He appeared in a 1953 episode of The Lone Ranger titled "Wake of War"; and he performed again on that series the following year in the episode "Message to Fort Apache". He also appeared five times between 1951 and 1955 in the syndicated series The Adventures of Kit Carson. He guest-starred as well in The Cisco Kid in the role of Bill Bronson, portrayed the character Harry Runyon in the episode "The Unmasking" on the CBS Western My Friend Flicka, and appeared twice on the ABC Western series The Life and Legend of Wyatt Earp. In 1957 Wooley appeared as Shev Jones in the TV western Cheyenne in the episode titled "The Iron Trail." Wooley acted too on the "big screen," playing Baxter in the 1958 film Terror in a Texas Town.
In 1954, he played outlaw Jim Younger in the syndicated Western series Stories of the Century. Wooley appeared many times in the syndicated Western series The Range Rider, starring Jock Mahoney and Dick Jones.
Wooley also had a string of country hits, with his "That's My Pa" reaching no. 1 of Billboard's Hot C&W Sides chart in March 1962. That same year, Wooley intended to record the song "Don't Go Near The Indians," but he was delayed by an acting job. Meanwhile, Rex Allen recorded the song, and it was a hit. Wooley, however, would do the sequel to the song, "Don't Go Near the Eskimos," about a boy in Alaska named Ben Colder (had never "been colder"). This sequel was so successful that Wooley continued using the name Ben Colder, with one of his later recordings being "Shaky Breaky Car" (which parodied the song "Achy Breaky Heart"). In December 1963, his single "Hootenanny Hoot" became a top-10 hit in Australia; and in 1967 his song "The Love-in" (1967) was recognized as an acerbic commentary on the 1960s' counterculture.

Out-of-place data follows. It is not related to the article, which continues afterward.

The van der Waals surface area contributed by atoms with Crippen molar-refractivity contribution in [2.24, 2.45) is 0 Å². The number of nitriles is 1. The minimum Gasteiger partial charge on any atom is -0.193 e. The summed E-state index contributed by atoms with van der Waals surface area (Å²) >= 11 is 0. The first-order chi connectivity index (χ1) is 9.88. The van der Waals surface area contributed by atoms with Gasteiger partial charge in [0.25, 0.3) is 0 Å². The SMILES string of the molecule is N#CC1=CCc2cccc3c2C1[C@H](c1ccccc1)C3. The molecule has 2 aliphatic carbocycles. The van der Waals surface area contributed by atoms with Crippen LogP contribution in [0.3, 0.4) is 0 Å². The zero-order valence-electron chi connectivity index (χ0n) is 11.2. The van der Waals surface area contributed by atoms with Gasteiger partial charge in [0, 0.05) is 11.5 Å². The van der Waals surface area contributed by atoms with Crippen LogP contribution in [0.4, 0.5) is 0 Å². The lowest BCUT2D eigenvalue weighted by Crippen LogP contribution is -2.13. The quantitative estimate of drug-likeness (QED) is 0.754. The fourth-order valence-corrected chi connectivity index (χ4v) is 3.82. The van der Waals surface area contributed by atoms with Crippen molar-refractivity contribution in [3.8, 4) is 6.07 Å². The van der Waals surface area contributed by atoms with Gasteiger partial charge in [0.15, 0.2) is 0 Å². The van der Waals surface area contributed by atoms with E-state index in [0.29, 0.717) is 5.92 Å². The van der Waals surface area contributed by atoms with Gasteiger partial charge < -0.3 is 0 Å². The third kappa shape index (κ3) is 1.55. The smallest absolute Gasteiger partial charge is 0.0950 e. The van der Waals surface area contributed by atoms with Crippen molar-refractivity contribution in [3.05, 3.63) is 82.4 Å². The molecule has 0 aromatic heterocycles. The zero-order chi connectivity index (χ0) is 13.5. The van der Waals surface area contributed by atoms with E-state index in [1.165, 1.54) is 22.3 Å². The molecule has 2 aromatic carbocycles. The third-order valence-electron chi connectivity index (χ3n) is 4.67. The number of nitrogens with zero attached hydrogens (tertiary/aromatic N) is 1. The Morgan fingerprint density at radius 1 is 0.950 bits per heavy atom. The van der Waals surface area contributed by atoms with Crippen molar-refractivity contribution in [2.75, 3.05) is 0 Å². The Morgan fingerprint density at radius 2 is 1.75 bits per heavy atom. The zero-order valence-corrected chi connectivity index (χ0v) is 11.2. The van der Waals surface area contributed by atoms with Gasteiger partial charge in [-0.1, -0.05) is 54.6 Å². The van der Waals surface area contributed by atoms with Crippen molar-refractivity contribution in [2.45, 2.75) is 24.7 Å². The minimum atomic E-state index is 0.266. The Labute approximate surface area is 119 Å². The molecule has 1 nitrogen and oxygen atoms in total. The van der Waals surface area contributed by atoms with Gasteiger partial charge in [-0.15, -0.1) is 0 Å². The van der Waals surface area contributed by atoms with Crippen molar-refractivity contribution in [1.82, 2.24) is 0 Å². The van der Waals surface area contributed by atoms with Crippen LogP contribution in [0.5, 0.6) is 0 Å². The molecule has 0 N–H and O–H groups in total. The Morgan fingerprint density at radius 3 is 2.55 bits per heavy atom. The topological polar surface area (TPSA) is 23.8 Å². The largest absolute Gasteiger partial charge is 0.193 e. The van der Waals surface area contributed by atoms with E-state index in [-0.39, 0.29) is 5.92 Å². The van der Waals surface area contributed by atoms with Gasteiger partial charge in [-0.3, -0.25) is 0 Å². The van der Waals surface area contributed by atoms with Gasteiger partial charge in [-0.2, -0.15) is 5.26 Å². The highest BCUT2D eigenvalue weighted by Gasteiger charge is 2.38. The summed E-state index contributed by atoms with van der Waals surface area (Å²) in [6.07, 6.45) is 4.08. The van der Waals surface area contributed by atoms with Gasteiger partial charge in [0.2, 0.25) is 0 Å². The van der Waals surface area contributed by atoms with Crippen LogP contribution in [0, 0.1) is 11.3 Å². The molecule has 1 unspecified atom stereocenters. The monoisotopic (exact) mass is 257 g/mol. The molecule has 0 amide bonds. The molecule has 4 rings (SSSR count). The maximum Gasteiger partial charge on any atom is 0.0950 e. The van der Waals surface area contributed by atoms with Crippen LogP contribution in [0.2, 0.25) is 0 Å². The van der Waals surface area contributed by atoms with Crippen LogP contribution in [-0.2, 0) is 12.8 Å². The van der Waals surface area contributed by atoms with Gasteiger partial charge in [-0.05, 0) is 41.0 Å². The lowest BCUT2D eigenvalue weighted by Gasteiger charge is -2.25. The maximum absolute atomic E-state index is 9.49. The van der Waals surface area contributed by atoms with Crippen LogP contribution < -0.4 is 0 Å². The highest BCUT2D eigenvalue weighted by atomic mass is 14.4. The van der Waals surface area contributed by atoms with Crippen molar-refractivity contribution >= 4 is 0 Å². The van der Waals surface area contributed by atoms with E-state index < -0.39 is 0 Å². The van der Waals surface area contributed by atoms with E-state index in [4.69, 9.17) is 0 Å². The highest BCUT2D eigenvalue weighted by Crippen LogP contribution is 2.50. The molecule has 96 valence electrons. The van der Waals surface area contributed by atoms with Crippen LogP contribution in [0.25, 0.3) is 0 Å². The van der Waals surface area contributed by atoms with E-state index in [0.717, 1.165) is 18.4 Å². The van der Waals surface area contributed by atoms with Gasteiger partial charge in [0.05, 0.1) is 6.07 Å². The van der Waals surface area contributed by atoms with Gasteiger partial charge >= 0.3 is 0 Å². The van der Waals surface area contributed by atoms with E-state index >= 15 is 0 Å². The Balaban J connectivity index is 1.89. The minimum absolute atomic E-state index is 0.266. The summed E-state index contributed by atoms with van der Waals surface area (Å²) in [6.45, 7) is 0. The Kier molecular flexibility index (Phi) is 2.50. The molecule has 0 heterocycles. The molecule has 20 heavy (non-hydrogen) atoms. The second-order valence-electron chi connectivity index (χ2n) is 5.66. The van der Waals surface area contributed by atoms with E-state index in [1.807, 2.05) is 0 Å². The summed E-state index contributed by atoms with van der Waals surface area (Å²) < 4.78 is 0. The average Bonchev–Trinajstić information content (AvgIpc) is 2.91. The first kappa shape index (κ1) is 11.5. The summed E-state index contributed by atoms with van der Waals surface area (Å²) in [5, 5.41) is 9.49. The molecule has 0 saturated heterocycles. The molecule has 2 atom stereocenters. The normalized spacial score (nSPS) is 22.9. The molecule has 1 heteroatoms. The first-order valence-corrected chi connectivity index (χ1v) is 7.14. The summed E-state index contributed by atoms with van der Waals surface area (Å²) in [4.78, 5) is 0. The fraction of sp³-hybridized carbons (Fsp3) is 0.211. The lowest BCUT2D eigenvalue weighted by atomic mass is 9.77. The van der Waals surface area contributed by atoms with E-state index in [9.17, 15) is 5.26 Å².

Wooley was the recipient of numerous awards over the years for his accomplishments as a singer, actor, and writer for both comedic and dramatic productions. In 1968 he received the Country Music Association's Comedian of the Year Award. He also received the 1992 Songwriter of the Year, two Golden Boot Awards, and he won the Western Heritage Award for nine consecutive years in recognition of his film and television work in Westerns.
Wooley was diagnosed with leukemia in 1996, which forced him to retire from public performing in 1999. After seven years of battling the illness, he died at the age of 82 at the Skyline Medical Center in Nashville, Tennessee, on September 16, 2003. He was entombed in Hendersonville Memory Gardens in Hendersonville, Tennessee.
In the late 1960s and early 1970s, Wooley became a regular on the television series Hee Haw and wrote the theme song for that long-running series. On Hee Haw he often appeared as the character Ben Colder, playing him as a drunken country songwriter. Outside of Hee Haw, Wooley released music and performed as Ben Colder, although he would still sing under his own name as well. Wooley continued to tour internationally and make personal concert appearances until his death in 2003. Working to the end, Wooley recorded his last written song just four days before he died.
Currently, Sheb Wooley is 101 years, 4 months and 1 days old. Sheb Wooley will celebrate 102nd birthday on a Monday 10th of April 2023.
Find out about Sheb Wooley birthday activities in timeline view here.